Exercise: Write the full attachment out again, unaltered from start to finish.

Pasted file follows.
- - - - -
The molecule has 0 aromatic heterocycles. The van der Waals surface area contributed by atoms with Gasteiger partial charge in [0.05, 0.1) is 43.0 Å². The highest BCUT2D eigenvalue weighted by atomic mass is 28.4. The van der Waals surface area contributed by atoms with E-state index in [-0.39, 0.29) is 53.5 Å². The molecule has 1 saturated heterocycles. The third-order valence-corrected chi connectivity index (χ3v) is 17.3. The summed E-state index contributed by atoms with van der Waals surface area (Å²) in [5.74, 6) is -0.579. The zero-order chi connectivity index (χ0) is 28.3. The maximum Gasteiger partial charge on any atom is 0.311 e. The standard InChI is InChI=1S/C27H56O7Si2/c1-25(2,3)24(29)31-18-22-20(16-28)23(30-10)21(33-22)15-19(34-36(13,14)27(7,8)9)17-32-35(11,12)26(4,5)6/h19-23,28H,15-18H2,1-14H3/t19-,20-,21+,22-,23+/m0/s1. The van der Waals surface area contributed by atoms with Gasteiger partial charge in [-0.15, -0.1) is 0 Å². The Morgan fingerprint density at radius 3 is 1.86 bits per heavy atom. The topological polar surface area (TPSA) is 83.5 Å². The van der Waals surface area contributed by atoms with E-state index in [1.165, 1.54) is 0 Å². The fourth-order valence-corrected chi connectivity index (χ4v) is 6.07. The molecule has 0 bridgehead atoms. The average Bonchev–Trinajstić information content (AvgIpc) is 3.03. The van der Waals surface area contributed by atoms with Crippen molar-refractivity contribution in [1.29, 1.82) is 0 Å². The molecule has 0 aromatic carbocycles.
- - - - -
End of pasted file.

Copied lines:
The molecule has 0 aromatic heterocycles. The van der Waals surface area contributed by atoms with Gasteiger partial charge in [0.05, 0.1) is 43.0 Å². The highest BCUT2D eigenvalue weighted by atomic mass is 28.4. The van der Waals surface area contributed by atoms with E-state index in [-0.39, 0.29) is 53.5 Å². The molecule has 1 saturated heterocycles. The third-order valence-corrected chi connectivity index (χ3v) is 17.3. The summed E-state index contributed by atoms with van der Waals surface area (Å²) in [5.74, 6) is -0.579. The zero-order chi connectivity index (χ0) is 28.3. The maximum Gasteiger partial charge on any atom is 0.311 e. The standard InChI is InChI=1S/C27H56O7Si2/c1-25(2,3)24(29)31-18-22-20(16-28)23(30-10)21(33-22)15-19(34-36(13,14)27(7,8)9)17-32-35(11,12)26(4,5)6/h19-23,28H,15-18H2,1-14H3/t19-,20-,21+,22-,23+/m0/s1. The van der Waals surface area contributed by atoms with Gasteiger partial charge in [-0.15, -0.1) is 0 Å². The Morgan fingerprint density at radius 3 is 1.86 bits per heavy atom. The topological polar surface area (TPSA) is 83.5 Å². The van der Waals surface area contributed by atoms with E-state index in [1.165, 1.54) is 0 Å². The fourth-order valence-corrected chi connectivity index (χ4v) is 6.07. The molecule has 0 bridgehead atoms. The average Bonchev–Trinajstić information content (AvgIpc) is 3.03. The van der Waals surface area contributed by atoms with Crippen molar-refractivity contribution in [1.29, 1.82) is 0 Å². The molecule has 0 aromatic carbocycles.